MDI in Milan: No Vocabulary to Talk about Diversity?

Date: 9 October 2015

Country: Italy

salvini_bulldozerWith politicians wearing t-shirts with bulldozers representing the razing to the ground of Roma camps, editors vocalising on Twitter their hopes for more Mecca stampedes, and journalists labelling immigration as an “emergency” for a decade, xenophobic discourse in Italy is a problem that needs to be urgently confronted.

Still, while hate speech and hate crimes are still unknown to the majority, workers in this sector (lawyers, judges, CSOs, journalists, teachers, researchers, and engaged citizens) have to face many challenges and questions when it comes to concretely respond to incidents through the existing procedures.

To discuss the possibilities of legal actions, advocacy and formal and informal education, ASGI (Association for the Juridical Studies on Immigration) organised the 1-day conference “Hate Speech and Freedom of expression” on the 9th of October in Milan. The event was held in cooperation with the “Cesare Beccaria” Law Department of the University of Milan and funded by Fondazione Italiana Charlemagne. Media Diversity Institute contributed to the debate within the working group “Hate Speech online and in the media”.

“We need more training on diversity reporting so that journalists can understand the harm they can do simply using wrong words or not putting facts in context” said Giulia Dessi of MDI showing some recent cases of islamophobia and antisemitism in media.

Italian journalists are constantly using words such as ‘illegal immigrants’, ‘nomads’, and ‘filo-Islamic’ often unaware of their misrepresentative or derogatory connotation. “The problem is that we are lacking words to talk about the wide breath of diversity”, said Marcello Maneri, professor of sociology and discourse analysis in the media. “We unconsciously assimilate and repeat those words heard in the media and are not able replace them with more neutral or accurate words simply because we don’t have other ‘archives’ from which to select them.” This fact, however, goes beyond linguistics and has real and concrete effects in our daily life, shaping our perception of what is legitimate and what is not. “The hegemony of language creates an appearance of public opinion”, thus affecting and justifying politicians’ policy decisions, Maneri concluded.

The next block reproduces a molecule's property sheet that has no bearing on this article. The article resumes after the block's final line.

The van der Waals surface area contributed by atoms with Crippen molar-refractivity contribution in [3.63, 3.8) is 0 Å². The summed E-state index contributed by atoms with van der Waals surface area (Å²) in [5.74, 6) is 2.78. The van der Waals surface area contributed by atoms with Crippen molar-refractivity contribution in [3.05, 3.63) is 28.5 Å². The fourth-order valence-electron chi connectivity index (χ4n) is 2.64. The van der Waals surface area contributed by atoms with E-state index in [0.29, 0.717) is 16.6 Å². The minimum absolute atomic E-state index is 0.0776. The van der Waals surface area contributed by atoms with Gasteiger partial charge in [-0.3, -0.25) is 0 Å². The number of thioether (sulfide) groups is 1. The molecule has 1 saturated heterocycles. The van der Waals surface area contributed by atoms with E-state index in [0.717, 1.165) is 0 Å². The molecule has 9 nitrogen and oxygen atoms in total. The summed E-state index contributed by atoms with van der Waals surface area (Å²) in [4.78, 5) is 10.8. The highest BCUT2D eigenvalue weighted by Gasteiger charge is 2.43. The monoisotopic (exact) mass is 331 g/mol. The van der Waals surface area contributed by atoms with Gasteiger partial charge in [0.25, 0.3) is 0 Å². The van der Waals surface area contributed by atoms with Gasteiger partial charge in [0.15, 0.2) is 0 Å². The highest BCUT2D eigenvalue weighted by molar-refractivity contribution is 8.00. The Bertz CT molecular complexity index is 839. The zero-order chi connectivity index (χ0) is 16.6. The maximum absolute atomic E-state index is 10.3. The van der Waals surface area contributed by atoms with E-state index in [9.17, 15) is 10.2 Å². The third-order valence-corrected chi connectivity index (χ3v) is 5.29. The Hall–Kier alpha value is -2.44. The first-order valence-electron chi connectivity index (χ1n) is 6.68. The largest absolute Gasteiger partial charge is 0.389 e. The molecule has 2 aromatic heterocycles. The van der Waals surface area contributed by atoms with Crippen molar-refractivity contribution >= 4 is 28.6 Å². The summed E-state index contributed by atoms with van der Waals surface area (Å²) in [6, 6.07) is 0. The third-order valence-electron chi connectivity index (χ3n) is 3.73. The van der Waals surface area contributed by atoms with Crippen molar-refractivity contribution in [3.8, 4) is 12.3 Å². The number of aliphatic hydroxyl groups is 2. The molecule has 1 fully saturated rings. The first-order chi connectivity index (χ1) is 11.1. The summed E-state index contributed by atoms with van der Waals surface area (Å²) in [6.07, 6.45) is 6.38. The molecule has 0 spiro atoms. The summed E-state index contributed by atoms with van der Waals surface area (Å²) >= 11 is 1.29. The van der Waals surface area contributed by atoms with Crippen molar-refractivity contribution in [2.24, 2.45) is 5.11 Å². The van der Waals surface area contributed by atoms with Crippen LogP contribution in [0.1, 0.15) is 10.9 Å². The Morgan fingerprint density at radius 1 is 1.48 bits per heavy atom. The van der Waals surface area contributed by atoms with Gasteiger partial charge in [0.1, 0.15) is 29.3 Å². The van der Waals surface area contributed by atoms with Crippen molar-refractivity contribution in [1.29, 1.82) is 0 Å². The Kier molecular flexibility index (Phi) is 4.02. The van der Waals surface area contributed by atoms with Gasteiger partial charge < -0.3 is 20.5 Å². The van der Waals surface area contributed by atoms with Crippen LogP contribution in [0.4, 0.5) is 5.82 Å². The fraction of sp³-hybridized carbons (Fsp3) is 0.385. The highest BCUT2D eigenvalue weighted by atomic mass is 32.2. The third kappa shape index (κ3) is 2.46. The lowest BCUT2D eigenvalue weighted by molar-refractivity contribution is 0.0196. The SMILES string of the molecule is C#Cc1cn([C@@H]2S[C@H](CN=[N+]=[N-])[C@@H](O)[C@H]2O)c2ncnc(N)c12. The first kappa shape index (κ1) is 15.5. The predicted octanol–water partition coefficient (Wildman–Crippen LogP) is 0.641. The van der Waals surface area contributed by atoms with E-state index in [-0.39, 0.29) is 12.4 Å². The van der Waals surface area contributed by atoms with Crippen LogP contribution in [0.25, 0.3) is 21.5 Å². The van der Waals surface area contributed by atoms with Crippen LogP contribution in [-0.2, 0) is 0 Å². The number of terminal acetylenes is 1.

The problem of hate speech in the media also includes reporters’ challenges on how to report hate speech by public figures without running the risk of spreading hatred (see the Ethical Journalism Network’s 5-point test for journalists) and how to tackle the problem of hate speech in the comments section. With this in mind, Associazione Carta di Roma, together with the European Federation of Journalists and the association Articolo 21, recently launched the #nohatespeech campaign. The petition is asking journalists to discredit racist statements, readers to isolate the hate promoters, editors to moderate the comments sections, and social networks managers to remove hate speech more efficiently.

If the existing norms to prevent hate speech are not effective, legal amendments should be put forward and implemented. Among the several concrete actions to employ emerged during the conference, ASGI will build a network for debate and consensus in which lawyers, CSOs, researchers, and journalists will consult each other case by case in order to exchange experience and settle the most successful way of tackling hate speech.